AMR - risks to human and animal health and welfare, agriculture and food security

The findings of the Global Research on Antimicrobial Resistance study show that drug-resistant bacterial infections contributed to almost five millions human deaths in 2019, making AMR a leading cause of death globally. If action is not taken, the rise of AMR cumulatively may result in over 3.4 trillion USD loss in the world’s annual gross domestic product (GDP) in ten short years.

AMR in food and agriculture poses risks to food systems, livelihoods and economies.  Beside their direct negative impact on animals, animal diseases can also affect significantly food production, food security and farmer livelihoods. AMR increases these risks. The use of antimicrobials in agriculture contributes to the spread of AMR and undermines the effectiveness of veterinary medicines. Making sure these treatments remain effective and available to the agriculture sector is critical. Additionally, drug-resistant infections in humans have also been tracked to foodborne or animal sources.

Beyond more direct implications for food production and food safety, AMR threatens the livelihoods of millions who raise animals for subsistence. It is estimated that in just ten years’ time, 24 million more people may be forced into extreme poverty as a result of AMR, many of whom are in low-income countries- increasing the number of people going hungry and suffering from malnutrition. This risk is particularly high in countries where legislation, regulatory surveillance and monitoring systems pertaining to the use of antimicrobials and the prevention of AMR are weak or inadequate.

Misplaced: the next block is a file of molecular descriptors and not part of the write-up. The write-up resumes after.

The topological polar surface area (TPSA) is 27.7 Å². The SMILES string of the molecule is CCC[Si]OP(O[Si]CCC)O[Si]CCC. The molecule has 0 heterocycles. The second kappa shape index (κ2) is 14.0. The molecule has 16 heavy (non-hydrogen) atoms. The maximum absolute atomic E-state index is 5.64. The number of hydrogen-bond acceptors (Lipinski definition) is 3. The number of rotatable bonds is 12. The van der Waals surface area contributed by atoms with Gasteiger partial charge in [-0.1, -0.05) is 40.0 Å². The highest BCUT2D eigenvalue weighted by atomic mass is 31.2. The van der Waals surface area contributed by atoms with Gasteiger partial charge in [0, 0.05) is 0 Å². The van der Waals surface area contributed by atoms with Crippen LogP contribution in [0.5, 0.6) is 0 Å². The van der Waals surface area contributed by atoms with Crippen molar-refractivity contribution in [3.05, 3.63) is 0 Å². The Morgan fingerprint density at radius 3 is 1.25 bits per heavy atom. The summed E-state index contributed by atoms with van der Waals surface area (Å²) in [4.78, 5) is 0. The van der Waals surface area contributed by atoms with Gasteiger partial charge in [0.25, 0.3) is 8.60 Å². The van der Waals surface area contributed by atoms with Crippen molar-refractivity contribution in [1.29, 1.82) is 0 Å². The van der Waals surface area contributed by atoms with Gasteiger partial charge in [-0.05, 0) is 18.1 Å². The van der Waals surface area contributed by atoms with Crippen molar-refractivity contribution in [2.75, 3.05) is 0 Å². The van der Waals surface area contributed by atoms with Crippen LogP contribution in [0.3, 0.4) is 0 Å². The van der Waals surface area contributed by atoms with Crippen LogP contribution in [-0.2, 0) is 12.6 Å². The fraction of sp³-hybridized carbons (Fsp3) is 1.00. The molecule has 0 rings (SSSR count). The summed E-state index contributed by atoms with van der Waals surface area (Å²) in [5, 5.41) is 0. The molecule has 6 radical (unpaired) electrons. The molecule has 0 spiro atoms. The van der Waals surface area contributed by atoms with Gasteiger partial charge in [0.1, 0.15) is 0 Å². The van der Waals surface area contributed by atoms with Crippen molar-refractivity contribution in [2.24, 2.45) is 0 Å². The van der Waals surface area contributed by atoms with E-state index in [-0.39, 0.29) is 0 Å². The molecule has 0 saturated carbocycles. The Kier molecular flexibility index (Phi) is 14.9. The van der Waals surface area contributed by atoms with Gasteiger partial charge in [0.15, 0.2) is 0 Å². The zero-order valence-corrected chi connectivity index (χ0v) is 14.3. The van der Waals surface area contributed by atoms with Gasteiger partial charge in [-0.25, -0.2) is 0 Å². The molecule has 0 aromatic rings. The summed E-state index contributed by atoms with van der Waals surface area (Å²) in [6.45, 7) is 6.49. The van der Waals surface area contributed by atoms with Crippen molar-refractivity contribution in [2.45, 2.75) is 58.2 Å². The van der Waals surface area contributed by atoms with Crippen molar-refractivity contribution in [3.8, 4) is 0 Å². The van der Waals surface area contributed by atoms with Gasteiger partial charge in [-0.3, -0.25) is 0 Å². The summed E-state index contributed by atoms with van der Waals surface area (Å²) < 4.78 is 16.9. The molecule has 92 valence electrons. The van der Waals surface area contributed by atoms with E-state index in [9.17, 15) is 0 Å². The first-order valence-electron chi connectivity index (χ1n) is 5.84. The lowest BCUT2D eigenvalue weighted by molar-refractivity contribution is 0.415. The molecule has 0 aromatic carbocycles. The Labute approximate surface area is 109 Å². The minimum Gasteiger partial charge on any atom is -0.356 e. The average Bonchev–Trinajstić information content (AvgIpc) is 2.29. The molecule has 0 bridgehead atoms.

Antimicrobial resistance - a global and multi-sectorial issue

Much media attention focuses justifiably on human exposure to AMR pathogens in hospitals and other healthcare facilities and the ramifications related to public health. However, because of the presence of antimicrobial resistant microorganisms in our farming systems, they may be also in the food we eat.  Antimicrobial-resistant microorganisms can develop in our food chain and move between animals, humans, and the environment. This makes AMR a problem that crosses sectoral boundaries.

FAO, itself a multidisciplinary organization, brings into play its expertise in aquatic and terrestrial livestock  health and production, crop production, natural resource management and food safety.  An important area for FAO’s work is to identify and address the critical information gaps on the subject. Moreover, FAO is working closely with key partners such as the World Organisation for Animal Health (OIE), the World Health Organization (WHO) and others in a global response to the threat of AMR.

In May 2018 the Director Generals of FAO WHO and OIE agreed to strengthen their long-standing partnership, with a strong focus on tackling AMR. These three organizations share the responsibilities for coordinating global activities and tackling AMR through a “One Health” approach, which takes into account animals, humans and ecosystems at the same time.